14. 14
    TenguPhule says:

    @Brachiator:

    Why isn’t a young, healthy, childless woman not in as good a position here as a male?

    Different medical issues that factor in the risk assessment?

  15. 15
    TenguPhule says:

    @Brachiator:

    I wonder whether they feel the same way about auto insurance or home owners insurance?

    Auto insurance for sure. Even if you only pay twice a year instead of every paycheck, the amounts are painful.

  16. 16
    socratic_me says:

    I can’t speak for anyone else, but my experience in public education was that “deductibles going up” never meant a trade off in care. It means the cost of insurance was going up while the benefit stayed the same (and that the district was no longer willing/able to pay the difference). It was never “we are switching up the formula”. It was “you got a COLA/raise but actually less take home because we are about to extract more pay for the same (or worse) benefit”

  17. 17
    ProfDamatu says:

    @Kirk Spencer: All of that, plus the possibility of pregnancy, a very expensive medical event that generally isn’t going to happen to men.

    Slight correction, though: “urinary tract infections aka yeast infections.” No. UTIs are a completely different thing from yeast infections. The former is a bacterial infection affecting the, um, urinary tract; the latter is an overgrowth of yeast in the vagina/on the vulva. Different parts of the body.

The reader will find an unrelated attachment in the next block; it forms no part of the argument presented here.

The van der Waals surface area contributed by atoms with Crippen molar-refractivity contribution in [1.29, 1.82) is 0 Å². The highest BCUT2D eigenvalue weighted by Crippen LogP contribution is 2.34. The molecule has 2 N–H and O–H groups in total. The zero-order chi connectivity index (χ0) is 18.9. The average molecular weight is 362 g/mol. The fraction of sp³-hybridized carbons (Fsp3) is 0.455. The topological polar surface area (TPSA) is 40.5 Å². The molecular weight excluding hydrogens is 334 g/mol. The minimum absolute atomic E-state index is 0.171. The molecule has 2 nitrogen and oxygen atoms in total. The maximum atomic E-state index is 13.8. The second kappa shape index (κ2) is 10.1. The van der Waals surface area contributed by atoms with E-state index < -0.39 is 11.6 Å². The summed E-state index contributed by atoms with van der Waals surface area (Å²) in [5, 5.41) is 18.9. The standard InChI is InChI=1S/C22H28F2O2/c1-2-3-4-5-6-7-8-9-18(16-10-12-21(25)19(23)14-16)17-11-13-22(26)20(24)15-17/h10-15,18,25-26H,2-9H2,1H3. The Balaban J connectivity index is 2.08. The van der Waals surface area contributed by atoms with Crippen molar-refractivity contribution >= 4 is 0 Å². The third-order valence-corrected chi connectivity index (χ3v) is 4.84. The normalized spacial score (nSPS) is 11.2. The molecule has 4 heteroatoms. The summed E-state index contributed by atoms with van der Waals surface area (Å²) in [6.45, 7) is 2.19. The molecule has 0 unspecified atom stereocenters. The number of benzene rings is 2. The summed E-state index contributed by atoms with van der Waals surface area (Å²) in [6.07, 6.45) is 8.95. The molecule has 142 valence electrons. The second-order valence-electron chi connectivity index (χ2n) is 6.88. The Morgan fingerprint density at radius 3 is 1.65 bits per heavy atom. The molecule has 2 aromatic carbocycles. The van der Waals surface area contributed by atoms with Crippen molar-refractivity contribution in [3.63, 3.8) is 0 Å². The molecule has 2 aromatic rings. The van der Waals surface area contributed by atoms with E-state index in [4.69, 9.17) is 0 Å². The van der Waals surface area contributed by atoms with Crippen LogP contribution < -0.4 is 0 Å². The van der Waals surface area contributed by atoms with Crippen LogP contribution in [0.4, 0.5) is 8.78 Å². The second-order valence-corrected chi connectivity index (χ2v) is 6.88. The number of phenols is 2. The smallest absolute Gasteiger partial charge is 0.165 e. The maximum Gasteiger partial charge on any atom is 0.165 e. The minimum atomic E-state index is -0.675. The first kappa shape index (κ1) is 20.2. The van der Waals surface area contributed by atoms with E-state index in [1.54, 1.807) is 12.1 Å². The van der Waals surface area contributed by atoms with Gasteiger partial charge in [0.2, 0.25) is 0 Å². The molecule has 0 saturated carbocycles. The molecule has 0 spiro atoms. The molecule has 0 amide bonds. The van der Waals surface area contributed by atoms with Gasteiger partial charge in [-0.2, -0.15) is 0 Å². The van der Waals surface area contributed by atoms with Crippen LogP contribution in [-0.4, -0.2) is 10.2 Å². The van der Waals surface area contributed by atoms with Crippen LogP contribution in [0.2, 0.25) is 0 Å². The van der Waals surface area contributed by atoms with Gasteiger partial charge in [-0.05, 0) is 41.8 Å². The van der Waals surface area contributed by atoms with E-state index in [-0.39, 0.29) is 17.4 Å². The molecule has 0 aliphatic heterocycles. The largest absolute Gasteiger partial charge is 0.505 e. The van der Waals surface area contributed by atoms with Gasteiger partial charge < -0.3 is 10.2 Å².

Men can indeed get UTIs, though as you note it is less common. But vaginal yeast infections can’t happen to cis men. :-)

  18. 18
    taumaturgo says:

    Is neatly called a deductible. I call it a tax. Insurance is a huge scam, and health insurance, in particular, is at the top of the class – perpetrated by the plan designers to lower premiums and at the same time safeguarding the profits needed to sustain the scam and lined their pockets. If they were to cover all incidents @ zero deductible and charge the true premium, they will have close to no clients. The only risks insurers are certain to cover at zero deductible is the possibility of lower profits and compensation. Inexplicably, with the current evidence at hand of ALL the other advanced economies charging less, covering more folks and obtaining better results, we continue to bitch and moan while continuing to feed the beast. In some quarters is known as “Freedumb”

  19. 19
    What Have the Romans Ever Done for Us? says:

    @TenguPhule: My guess is the big difference is the non-trivial probability that a young, healthy, childless woman could become a young, healthy woman with child.